Virginia Commonwealth University researchers to develop next-generation, long-lasting batteries
By Kendra Gerlach
Virginia Commonwealth University researchers in the College of Engineering Department of Chemical and Life Science Engineering will receive a $2.5 million grant from the U.S. Department of Energy to develop next-generation rechargeable batteries. By redesigning the materials inside lithium-ion batteries, which power everything from smartphones to electric vehicles, the researchers believe they can significantly extend battery life, drive down costs, and reduce safety risks for consumers.
“Our goal is to improve the batteries so they can last longer and be more durable and safer,” says professor Ram Gupta, Ph.D., the principal investigator on the project. He is collaborating with Mo Jiang, Ph.D., assistant professor, and Parans Paranthaman, Ph.D., a corporate fellow at the Oak Ridge National Laboratory.
The DOE Office of Energy Efficiency and Renewable Energy’s Advanced Manufacturing Office announced the grant as part of approximately $187 million for 55 projects to support innovative advanced manufacturing research and development. The award was given in the area of innovative manufacturing processes for battery energy storage.
Gupta and his team will test a novel approach for synthesizing material for the battery’s cathode. When a battery is discharging and providing an electric current, lithium ions travel from the negatively charged anode to the positively charged cathode. Conversely, when the battery is being charged, lithium ions move from the cathode to the anode.
With each cycle, Gupta states, there is a slight loss. “By the time you run 300 to 500 cycles, you have lost enough that you would say, ‘I need a new battery.’ We have an idea about how to make this cathode sturdy enough so that the losses are minimized.”
In addition to lowering the cost of batteries, Gupta says this new process would reduce the degradation of material and therefore bring down the risk of explosions and battery fires that happen when the anode and cathode come into contact. “Anytime you have a degradation of the material, then there is more of a chance the two can meet,” Gupta says.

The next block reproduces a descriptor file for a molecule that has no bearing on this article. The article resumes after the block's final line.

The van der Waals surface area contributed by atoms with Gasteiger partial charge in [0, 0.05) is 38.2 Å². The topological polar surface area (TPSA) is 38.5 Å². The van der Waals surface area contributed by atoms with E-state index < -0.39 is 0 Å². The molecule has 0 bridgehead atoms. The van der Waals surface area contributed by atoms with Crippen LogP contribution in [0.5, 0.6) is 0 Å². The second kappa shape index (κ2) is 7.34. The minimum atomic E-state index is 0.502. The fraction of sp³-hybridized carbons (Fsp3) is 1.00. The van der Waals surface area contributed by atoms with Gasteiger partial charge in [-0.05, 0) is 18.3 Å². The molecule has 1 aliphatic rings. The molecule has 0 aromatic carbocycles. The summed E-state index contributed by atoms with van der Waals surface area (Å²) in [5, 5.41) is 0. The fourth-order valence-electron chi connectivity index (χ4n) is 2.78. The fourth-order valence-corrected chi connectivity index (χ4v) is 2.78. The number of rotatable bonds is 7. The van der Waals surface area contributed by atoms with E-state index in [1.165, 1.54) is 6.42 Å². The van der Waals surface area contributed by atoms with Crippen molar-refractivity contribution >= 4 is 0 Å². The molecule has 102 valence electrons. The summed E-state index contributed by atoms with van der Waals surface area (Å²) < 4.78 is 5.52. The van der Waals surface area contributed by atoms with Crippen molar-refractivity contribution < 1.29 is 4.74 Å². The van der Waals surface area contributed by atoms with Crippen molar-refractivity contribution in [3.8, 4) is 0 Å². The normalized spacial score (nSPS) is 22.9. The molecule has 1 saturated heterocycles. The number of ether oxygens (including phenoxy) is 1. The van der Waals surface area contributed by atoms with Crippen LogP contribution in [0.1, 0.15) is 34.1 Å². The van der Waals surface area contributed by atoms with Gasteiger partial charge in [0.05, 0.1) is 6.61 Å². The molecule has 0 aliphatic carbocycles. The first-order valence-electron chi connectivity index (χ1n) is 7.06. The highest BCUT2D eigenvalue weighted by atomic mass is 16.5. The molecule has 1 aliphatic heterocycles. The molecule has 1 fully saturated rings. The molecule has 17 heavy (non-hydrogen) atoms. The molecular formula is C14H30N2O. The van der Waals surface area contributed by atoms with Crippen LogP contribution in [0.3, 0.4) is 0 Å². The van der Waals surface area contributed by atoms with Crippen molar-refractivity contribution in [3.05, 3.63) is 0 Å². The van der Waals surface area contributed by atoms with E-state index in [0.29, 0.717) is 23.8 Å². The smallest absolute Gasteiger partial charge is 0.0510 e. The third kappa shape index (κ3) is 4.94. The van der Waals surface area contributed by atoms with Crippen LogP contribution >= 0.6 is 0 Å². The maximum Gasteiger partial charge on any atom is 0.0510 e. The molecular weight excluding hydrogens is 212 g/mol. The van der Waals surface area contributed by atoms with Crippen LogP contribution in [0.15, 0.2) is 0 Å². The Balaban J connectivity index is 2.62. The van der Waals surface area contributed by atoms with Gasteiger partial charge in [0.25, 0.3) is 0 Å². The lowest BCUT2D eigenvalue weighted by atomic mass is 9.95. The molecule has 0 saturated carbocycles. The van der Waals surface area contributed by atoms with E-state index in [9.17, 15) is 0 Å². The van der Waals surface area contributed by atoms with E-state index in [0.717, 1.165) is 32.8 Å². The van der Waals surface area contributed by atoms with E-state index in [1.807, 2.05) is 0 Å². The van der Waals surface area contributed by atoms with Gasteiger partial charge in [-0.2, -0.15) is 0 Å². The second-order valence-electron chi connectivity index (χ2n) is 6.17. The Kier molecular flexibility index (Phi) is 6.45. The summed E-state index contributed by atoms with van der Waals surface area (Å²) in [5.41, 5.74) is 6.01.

The potential environmental impacts of improving battery material production extend beyond the benefits of increased battery life and efficient use of materials. That’s because batteries are so critical in making sustainable energy alternatives, such as solar and wind power, work. “I’ve been working on energy for a long time now and batteries are one of the very important parts of the puzzle,” Gupta said.
The Department of Energy grant falls under the agency’s Energy Storage Grand Challenge, which aims to create and sustain global leadership in energy storage. Previously, Jiang and Gupta received a $529,011 grant from the National Science Foundation to support fundamental work on the concept. Jiang and Gupta, who are bringing together different specialties in chemical and life science engineering, are seeking a patent for the technology.
Jiang, whose research focus area is green manufacturing and manufacturing of materials for high-requirement products such as pharmaceuticals, has been developing a reactor manufacturing process that would improve efficiency over the current technologies used to make battery materials.
Gupta, who is also the associate dean for faculty research development in the VCU College of Engineering, researches batteries, sustainable energy, and biofuels. “We came from very different angles. He knew one aspect, I knew another,” Gupta remarks. “When we put them together, we thought, ‘Oh wow, we can solve this problem.’”